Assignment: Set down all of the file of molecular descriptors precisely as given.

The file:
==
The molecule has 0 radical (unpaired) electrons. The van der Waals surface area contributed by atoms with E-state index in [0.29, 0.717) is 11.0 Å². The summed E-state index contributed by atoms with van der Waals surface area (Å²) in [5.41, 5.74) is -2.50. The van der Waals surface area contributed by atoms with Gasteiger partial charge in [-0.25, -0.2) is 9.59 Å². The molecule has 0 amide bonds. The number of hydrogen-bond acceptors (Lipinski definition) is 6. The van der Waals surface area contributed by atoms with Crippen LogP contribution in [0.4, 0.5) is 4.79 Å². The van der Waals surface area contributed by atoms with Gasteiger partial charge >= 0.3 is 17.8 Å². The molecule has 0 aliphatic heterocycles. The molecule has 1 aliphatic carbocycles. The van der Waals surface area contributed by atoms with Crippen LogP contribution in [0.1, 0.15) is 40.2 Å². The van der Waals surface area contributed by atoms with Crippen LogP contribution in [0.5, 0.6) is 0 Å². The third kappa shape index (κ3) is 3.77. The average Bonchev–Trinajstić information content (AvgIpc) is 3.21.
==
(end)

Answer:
The molecule has 0 radical (unpaired) electrons. The van der Waals surface area contributed by atoms with E-state index in [0.29, 0.717) is 11.0 Å². The summed E-state index contributed by atoms with van der Waals surface area (Å²) in [5.41, 5.74) is -2.50. The van der Waals surface area contributed by atoms with Gasteiger partial charge in [-0.25, -0.2) is 9.59 Å². The molecule has 0 amide bonds. The number of hydrogen-bond acceptors (Lipinski definition) is 6. The van der Waals surface area contributed by atoms with Crippen LogP contribution in [0.4, 0.5) is 4.79 Å². The van der Waals surface area contributed by atoms with Gasteiger partial charge >= 0.3 is 17.8 Å². The molecule has 0 aliphatic heterocycles. The molecule has 1 aliphatic carbocycles. The van der Waals surface area contributed by atoms with Crippen LogP contribution in [0.1, 0.15) is 40.2 Å². The van der Waals surface area contributed by atoms with Crippen LogP contribution in [0.5, 0.6) is 0 Å². The third kappa shape index (κ3) is 3.77. The average Bonchev–Trinajstić information content (AvgIpc) is 3.21.